The town of SantCarles de la Ràpita was founded around a "rabita"- a small medieval Moorish fortress. In the 18th century King Charles III planned to build a new city here, which he hoped would become one of the great ports of the Mediterranean. The plan fell through, but you can still see traces of it today in the urban layout of SantCarles de la Ràpita. This great city would have been built around the focal point of the PlaçaCarles III square. This would have been the elegant centre of the town with single-floor houses forming a crescent looking onto the square. Little is left of this project, but we can still see the columns of the Laureano house and the restored fountains and porches.
What is fishing "a la paupa"? How are boats built? How did fishermen live in the last century? The Mar de l'Ebre museum shows the skills and techniques of fishing and sailing, highlighting the importance of the sea for the livelihoods of the inhabitants of SantCarles de la Ràpita. The museum describes in detail the links between this town and the sea. Its exhibits include a range of objects related to sailing, boat-building, and the tackle and equipment used for different fishing techniques. The museum also has an exhibition of sea eco-systems and a section devoted to the history of the town.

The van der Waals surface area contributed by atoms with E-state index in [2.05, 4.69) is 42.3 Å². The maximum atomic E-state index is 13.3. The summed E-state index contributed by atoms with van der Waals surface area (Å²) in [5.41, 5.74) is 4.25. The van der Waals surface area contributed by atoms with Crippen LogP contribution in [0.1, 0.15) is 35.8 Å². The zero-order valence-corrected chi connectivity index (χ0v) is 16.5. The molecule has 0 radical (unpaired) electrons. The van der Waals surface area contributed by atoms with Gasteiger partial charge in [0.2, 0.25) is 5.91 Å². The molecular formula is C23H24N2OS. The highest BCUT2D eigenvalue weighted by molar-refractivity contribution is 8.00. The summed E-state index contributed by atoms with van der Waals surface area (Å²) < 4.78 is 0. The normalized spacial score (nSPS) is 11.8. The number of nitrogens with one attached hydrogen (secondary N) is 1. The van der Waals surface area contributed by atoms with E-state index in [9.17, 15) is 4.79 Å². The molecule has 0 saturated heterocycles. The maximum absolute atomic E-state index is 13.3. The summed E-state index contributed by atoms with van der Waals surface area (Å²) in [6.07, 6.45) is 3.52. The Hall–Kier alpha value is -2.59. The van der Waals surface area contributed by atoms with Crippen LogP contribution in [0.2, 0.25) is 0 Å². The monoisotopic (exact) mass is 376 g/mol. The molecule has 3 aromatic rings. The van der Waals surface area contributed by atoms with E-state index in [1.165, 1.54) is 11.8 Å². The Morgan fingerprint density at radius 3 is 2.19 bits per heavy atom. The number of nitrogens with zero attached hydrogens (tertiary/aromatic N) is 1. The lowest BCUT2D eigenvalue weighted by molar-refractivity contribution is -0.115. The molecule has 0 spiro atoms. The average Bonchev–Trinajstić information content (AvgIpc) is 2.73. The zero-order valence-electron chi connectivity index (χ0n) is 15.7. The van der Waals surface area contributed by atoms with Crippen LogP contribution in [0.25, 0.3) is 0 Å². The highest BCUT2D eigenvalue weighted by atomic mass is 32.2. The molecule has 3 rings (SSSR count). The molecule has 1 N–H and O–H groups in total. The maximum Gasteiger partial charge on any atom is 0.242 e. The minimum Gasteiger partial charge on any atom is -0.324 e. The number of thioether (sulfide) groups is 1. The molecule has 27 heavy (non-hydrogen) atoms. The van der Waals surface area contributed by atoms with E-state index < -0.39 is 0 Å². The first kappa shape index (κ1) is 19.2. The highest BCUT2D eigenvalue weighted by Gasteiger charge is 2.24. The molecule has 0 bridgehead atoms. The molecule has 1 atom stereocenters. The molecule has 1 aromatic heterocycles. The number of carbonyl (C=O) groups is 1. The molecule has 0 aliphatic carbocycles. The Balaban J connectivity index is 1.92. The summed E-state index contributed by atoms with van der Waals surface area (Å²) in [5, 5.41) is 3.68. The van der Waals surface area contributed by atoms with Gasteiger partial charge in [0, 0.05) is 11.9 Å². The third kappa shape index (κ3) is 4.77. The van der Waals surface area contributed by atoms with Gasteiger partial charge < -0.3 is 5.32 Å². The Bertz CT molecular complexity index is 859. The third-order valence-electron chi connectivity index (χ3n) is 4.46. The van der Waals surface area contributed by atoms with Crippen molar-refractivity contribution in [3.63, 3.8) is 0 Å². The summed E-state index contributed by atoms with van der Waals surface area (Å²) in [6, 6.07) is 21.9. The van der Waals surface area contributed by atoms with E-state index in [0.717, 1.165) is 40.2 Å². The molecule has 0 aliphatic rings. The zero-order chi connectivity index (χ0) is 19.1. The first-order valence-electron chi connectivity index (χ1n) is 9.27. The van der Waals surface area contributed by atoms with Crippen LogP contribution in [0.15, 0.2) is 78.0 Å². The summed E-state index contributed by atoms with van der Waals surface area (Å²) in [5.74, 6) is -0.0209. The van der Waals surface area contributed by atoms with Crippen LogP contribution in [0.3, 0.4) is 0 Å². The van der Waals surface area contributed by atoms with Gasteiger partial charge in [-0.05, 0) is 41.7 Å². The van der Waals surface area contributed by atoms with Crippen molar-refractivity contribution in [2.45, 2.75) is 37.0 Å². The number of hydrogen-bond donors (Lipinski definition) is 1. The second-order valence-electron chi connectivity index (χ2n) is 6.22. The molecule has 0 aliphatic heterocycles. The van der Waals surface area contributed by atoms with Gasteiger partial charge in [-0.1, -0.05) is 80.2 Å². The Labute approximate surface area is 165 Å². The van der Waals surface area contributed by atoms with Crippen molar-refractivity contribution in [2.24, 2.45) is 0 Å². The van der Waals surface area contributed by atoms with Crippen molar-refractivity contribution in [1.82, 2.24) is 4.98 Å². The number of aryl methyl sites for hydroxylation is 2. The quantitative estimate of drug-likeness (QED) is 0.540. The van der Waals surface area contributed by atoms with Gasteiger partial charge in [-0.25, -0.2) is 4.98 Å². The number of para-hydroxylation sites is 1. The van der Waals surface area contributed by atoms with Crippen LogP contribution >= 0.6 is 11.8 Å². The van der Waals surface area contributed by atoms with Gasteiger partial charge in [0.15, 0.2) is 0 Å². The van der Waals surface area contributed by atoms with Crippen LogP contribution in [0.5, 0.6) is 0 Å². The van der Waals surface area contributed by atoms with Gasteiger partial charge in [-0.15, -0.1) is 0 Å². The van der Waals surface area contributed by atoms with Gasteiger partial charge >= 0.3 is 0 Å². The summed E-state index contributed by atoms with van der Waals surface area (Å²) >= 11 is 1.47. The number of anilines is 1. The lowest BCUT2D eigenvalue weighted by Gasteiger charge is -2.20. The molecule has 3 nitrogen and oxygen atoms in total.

The Museum is located in the historical building, Les Casotes, built in the second half of the 19th century by the ReialCompanyia de Canalització de l'Ebre (company in charge of canalising the Ebro). It is beside the navigation channel which was originally dug to connect SantCarles de la Ràpita to the river Ebro but was never completed. The building is surrounded by old locks and smaller channels making it an outdoor museum in itself. The garden with its blue gum trees and palm trees has a typically Mediterranean air, so characteristic of the gardens and farms of the Ebro Delta.